Oil and natural gas are set to remain part of the energy system for decades, but there is a raising awareness that introduction of green hydrogen in the energy system is needed to reduce our carbon footprint. Most of today’s industry hydrogen demand is generated from fossil resources and used on industrial sites. Hydrogen production, transmission, distribution and use within the industry (e.g. the refining sector) are based on mature technologies and applied on a large scale and considerable experience in transmitting hydrogen via pipelines already exists. The future requires large quantities of green hydrogen for feedstock and sustainable high-temperature processes. The industry is already exploring the opportunities for large scale hydrogen production in various Power-to-Gas (P2G) pilots that can act as kick-starters for the hydrogen economy. Transforming the existing national gas transport network that already connects the major industrial centres in the Netherlands, gives an important contribution to the decarbonisation of the energy system. The challenge for the next decade is to scale green hydrogen production so that the Netherlands can become a leading hydrogen economy. With their experience, industrial partners can play a key role in this development.

Stork’s commitment to hydrogen

Stork is founder and chairman of the Hydrogen Green Energy Economics Northern Netherlands Network  - HYDROGREENN - with 180 partners. HYDROGREENN is project manager of the Hydrogen Neighbourhood in Hoogeveen for house heating and production facilities. Stork is construction party in the Gasunie HY-Stock project. In addition, Stork is founder of the Hydrogen Technical Training School for training on hydrogen heaters and fuel cells, founder and board member of the Megawatt Hydrohub test centre, member of the Dutch Hydrogen Standardisation Board (NEN) for hydrogen application in urban areas and industry, member of the hydrogen grid NEN expert workgroup studying how the natural gas grid can be used for hydrogen and member of the NEN Hydrogen Environmental and Safety expert workgroup. Stork is partner of the Manifesto Hydrogen Coalition, aiming for four gigawatts of green hydrogen in the Netherlands in 2030. The Manifesto Hydrogen Coalition wants to install large electrolysers at five locations in the Netherlands that will convert sustainably generated energy into hydrogen.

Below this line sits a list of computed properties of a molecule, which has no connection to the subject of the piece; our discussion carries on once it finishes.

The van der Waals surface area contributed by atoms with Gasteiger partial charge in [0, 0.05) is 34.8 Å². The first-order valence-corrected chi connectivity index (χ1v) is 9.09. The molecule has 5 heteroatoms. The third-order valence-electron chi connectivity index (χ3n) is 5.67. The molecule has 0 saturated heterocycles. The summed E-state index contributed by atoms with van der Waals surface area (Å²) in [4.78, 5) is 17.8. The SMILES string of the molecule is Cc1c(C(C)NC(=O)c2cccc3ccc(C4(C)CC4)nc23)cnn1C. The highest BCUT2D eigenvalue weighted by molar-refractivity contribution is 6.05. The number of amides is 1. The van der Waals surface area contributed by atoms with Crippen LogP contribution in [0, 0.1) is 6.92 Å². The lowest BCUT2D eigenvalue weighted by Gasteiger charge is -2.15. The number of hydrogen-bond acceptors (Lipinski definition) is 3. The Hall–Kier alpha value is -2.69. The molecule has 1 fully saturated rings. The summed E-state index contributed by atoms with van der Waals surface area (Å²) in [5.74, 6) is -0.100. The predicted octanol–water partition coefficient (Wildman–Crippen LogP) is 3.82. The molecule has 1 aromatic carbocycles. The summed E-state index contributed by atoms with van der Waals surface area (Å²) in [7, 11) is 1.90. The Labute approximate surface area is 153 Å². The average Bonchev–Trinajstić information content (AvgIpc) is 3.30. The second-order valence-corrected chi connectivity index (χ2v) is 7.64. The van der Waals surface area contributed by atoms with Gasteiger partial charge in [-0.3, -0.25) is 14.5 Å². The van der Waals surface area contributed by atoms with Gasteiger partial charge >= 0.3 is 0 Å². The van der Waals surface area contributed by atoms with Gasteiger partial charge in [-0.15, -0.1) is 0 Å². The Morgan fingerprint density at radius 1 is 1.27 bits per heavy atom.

With its more than 190 years of industrial experience, Stork is committed to play its leading role in this transition which was announced in 2002 by Jeremy Rifkin as “the next great economic revolution”.

If you want to know more about the Energy Transition or what Hydrogen can do for your organization, please contact Jack Doomernik.


[1] The macroeconomic effects of a carbon tax in the Netherlands, Íde Kearney, 13th September 2018.

 


About the author:

Jack Doomernik is lector of Smart Energy at Avans University of Applied Sciences and a principal consultant at Stork. Jack advises organizations on energy management processes and implementation of new, energy-efficient technologies. His recommendations typically begin with conducting an analysis of how individual production processes contribute to total energy use, followed by outlining the potential for energy savings and the measures necessary to improve energy performance. This includes options for introducing renewable energy sources such as solar and wind, as well as storage solutions. A cost-benefit analysis can help in making decisions on how to prioritize the proposed measures and come up with an energy plan.

Other articles from Jack Doomernik:

Earth is our most important asset!
The ins and outs of energy management (in Dutch)